So many reviews for HBO’s survival drama The last of us have said, the show’s third episode is a real jaw-dropper — literally, as Joel (Pedro Pascal) and Ellie (Bella Ramsey)’s cross-country series trip was largely put on hold as the drama took hold. the best kind of detour possible: A surprising and harrowing look at the apocalypse from another angle.
The episode (“Long Long Time”) featured Bill (Parks and recreation‘s Nick Offerman) and the affable traveler Frank (The White Lotus‘ Murray Bartlett) who become lovers who successfully fend off the horrors of the outside world through a 20-year partnership. Eventually, Frank becomes disabled and the two commit suicide. Their journey – as showrunners Craig Mazin and Neil Druckmann note in The Hollywood ReporterThis episode’s separate interview – is arguably the happiest ending two people could realistically experience after the world has fallen apart.
Below, Offerman and Bartlett discussed their roles, character decisions, and the episode’s ending.
Nick, let’s start with you: what was your reaction when you first heard about this part or when you were sent a script?
Nick Offerman: One of my fellow baseball dads was that guy who made The hangover [Mazin]. Then he became the Chernobyl guys and we were like, “Holy shit.” So I knew Craig, I knew his work, I admired him mightily. And my wife Megan [Mullally] and I had just seen white lotus season one, so Murray was our house champion. Craig said, “Here’s the script and, and you can do it with Murray Bartlett.” i just said [to myself[, “Please don’t fuck this up. Please don’t let me be canceled before I get this episode.”
Murray, I can only imagine how much your phone must have been been blowing up with offers since White Lotus. What made this part right?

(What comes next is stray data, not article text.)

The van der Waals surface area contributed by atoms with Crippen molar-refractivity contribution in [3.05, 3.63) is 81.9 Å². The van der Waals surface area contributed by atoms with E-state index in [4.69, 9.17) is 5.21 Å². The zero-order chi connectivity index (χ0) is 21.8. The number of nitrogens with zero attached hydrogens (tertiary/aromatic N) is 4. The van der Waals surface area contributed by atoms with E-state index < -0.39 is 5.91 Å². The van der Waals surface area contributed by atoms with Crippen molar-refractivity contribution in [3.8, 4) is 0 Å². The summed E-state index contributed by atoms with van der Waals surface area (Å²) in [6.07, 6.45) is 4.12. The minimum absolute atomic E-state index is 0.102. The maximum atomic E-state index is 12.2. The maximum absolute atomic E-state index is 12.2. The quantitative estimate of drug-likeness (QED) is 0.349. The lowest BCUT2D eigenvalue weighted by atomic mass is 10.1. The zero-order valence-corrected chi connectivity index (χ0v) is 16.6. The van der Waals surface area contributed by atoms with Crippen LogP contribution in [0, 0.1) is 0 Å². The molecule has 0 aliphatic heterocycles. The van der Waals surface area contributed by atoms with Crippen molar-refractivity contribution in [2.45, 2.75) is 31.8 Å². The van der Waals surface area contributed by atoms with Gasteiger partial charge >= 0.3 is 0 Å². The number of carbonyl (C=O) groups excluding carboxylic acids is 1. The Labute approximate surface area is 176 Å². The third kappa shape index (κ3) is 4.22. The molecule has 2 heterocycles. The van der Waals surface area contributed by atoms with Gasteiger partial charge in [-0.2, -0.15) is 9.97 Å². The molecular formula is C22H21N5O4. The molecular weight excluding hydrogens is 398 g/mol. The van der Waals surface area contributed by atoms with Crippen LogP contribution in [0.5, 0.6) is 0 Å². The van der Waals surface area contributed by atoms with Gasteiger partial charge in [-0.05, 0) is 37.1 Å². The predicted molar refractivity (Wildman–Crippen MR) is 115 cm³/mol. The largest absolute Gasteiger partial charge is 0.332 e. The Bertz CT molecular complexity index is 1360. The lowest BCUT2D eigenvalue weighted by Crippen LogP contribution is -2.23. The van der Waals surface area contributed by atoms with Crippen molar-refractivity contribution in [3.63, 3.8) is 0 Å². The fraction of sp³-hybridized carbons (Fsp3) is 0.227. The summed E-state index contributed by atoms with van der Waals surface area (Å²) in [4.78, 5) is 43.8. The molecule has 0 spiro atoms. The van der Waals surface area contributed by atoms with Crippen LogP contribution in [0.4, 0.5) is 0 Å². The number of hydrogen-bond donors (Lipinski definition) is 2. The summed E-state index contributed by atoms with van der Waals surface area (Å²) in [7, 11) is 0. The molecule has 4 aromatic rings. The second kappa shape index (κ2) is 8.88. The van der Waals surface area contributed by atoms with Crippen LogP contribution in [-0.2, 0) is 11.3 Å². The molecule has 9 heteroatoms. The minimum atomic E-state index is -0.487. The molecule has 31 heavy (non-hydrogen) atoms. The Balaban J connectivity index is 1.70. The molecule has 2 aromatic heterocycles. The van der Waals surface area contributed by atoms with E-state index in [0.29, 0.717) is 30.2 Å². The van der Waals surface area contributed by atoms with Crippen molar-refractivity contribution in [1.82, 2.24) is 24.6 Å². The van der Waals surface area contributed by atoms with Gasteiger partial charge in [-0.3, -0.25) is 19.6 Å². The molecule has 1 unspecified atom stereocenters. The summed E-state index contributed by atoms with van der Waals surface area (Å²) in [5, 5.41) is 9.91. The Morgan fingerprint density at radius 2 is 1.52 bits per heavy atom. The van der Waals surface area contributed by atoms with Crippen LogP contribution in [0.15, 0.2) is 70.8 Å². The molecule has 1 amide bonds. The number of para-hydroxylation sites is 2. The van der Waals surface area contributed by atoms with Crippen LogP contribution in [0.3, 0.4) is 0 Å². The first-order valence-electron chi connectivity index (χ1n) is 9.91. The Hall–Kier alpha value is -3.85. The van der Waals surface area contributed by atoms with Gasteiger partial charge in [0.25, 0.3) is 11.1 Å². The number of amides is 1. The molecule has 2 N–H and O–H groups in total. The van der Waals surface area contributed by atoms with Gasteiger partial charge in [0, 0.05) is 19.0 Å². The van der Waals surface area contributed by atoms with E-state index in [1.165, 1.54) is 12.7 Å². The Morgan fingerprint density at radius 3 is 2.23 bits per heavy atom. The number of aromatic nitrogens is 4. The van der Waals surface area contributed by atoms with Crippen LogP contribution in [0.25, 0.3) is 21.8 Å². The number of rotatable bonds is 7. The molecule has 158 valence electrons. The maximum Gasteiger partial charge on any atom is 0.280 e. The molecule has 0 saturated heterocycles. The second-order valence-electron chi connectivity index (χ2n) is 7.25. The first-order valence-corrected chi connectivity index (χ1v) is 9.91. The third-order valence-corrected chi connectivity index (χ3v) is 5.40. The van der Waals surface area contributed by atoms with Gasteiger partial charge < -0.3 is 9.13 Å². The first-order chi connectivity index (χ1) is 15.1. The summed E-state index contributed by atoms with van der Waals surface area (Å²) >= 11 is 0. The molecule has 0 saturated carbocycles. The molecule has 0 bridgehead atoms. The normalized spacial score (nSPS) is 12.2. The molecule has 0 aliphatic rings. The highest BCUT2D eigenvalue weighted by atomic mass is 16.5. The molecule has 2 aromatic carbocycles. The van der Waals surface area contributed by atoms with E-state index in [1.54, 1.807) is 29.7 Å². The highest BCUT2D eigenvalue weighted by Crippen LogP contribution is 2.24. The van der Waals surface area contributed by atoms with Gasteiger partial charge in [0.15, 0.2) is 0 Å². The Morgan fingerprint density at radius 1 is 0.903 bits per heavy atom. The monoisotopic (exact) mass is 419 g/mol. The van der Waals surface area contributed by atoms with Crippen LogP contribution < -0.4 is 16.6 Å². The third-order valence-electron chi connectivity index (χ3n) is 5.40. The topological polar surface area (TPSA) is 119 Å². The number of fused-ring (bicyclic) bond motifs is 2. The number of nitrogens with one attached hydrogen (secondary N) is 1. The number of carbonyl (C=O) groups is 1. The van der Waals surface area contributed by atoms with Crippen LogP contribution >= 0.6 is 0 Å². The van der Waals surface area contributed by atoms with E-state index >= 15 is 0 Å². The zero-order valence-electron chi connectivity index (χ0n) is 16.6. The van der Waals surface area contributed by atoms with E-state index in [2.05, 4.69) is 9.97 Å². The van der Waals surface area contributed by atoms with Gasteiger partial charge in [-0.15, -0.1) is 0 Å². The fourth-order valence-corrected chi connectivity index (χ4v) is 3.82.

Murray Bartlett: This actually came in just before White Lotus came out. I’m not a gamer, so I wasn’t familiar with the game, but I am a huge fan of Chernobyl, which was one of the best pieces of television I had ever seen. Craig wrote this extraordinary script that I absolutely loved. It seemed so unique and surprising. There are these incredibly tender and authentic human scenes in the midst of this monstrous world. I tried to do my best in the audition and responded to it and then I was able to team up with this guy.
Nick, Craig told me that your hilarious “not today, you new world order jack-booted thugs” line wasn’t dialogue in the script but rather part of his description of your character’s mindset. But you insisted on saying that anyway – wisely, I might add.
Nick Offerman: You don’t put a gun on the stage if you don’t intend to see it fired. I love that side of Bill. I could just luxuriate for days and days in the intricacies of him creating his bunker beneath a bunker – all the nooks and crannies and stores of weapons and ammunition and supplies and so forth. It’s all driven by a fiery passion towards the jack-booted thugs upstairs. They even let me pick what books and videos Bill had in his entertainment area. I said, “That’s a great line, we should probably keep that in the show.”
Murray, in your first 10 minutes screen time we’re constantly wondering if Frank is a secretly threat or a psycho. How much of that was intentional in your performance to try and create some uncertainty? Or is it only the situation which makes the viewers so uncertain about him?
Murray Bartlett: I think it’s a little of both. I didn’t sort of set out to be possibly an ax-wielding maniac. But I think the reality of this world is that everybody is struggling for survival. So there definitely is in Frank this feeling of: I’m not going to last much longer, this guy seems to have a good setup, so I need to get my way in here. There’s also this kind glimmering in Frank of a possible connection with Bill. I think one of the ways Frank survives is by charming people and endearing himself, so he’s definitely leaning into that.
It seems like the more that time passes in Hollywood, both actors and audiences have gotten, oddly enough, less comfortable with portraying sex and intimacy on screen. I think for audiences they’ll be most surprised by Nick given how well they know you from characters like Ron Swanson. How comfortable were you shooting those scenes and did you have any requests in terms of how they should go?